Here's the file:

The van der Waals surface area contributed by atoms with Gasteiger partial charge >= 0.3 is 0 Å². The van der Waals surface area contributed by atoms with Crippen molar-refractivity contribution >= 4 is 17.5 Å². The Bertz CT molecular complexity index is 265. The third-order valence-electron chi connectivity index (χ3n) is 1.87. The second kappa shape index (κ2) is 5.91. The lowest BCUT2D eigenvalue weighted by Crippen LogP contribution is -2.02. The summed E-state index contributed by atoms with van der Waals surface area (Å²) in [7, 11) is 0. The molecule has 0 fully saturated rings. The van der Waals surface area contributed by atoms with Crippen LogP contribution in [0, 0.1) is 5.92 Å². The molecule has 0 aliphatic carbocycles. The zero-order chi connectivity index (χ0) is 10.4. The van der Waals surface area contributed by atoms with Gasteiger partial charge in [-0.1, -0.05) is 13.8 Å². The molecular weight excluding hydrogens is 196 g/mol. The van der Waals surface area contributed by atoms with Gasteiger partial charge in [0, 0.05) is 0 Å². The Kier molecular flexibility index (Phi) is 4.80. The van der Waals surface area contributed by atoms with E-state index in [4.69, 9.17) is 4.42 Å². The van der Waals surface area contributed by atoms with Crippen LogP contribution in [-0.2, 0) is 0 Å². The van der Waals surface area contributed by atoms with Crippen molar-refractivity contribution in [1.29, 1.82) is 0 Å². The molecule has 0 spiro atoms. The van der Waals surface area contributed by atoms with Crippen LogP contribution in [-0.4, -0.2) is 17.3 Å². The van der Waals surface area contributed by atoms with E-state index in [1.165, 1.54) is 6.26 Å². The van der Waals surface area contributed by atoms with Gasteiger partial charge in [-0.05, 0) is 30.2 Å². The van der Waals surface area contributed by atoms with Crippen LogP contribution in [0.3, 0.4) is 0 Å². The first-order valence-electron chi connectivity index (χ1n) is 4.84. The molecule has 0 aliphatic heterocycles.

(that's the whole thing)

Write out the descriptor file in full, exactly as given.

The van der Waals surface area contributed by atoms with Gasteiger partial charge >= 0.3 is 0 Å². The van der Waals surface area contributed by atoms with Crippen molar-refractivity contribution >= 4 is 17.5 Å². The Bertz CT molecular complexity index is 265. The third-order valence-electron chi connectivity index (χ3n) is 1.87. The second kappa shape index (κ2) is 5.91. The lowest BCUT2D eigenvalue weighted by Crippen LogP contribution is -2.02. The summed E-state index contributed by atoms with van der Waals surface area (Å²) in [7, 11) is 0. The molecule has 0 fully saturated rings. The van der Waals surface area contributed by atoms with Crippen LogP contribution in [0, 0.1) is 5.92 Å². The molecule has 0 aliphatic carbocycles. The zero-order chi connectivity index (χ0) is 10.4. The van der Waals surface area contributed by atoms with Gasteiger partial charge in [-0.1, -0.05) is 13.8 Å². The molecular weight excluding hydrogens is 196 g/mol. The van der Waals surface area contributed by atoms with Gasteiger partial charge in [0, 0.05) is 0 Å². The Kier molecular flexibility index (Phi) is 4.80. The van der Waals surface area contributed by atoms with E-state index in [4.69, 9.17) is 4.42 Å². The van der Waals surface area contributed by atoms with Crippen LogP contribution in [-0.2, 0) is 0 Å². The van der Waals surface area contributed by atoms with Crippen molar-refractivity contribution in [1.29, 1.82) is 0 Å². The molecule has 0 spiro atoms. The van der Waals surface area contributed by atoms with Crippen LogP contribution in [-0.4, -0.2) is 17.3 Å². The van der Waals surface area contributed by atoms with E-state index in [1.165, 1.54) is 6.26 Å². The van der Waals surface area contributed by atoms with Gasteiger partial charge in [-0.05, 0) is 30.2 Å². The van der Waals surface area contributed by atoms with Crippen LogP contribution in [0.3, 0.4) is 0 Å². The first-order valence-electron chi connectivity index (χ1n) is 4.84. The molecule has 0 aliphatic heterocycles.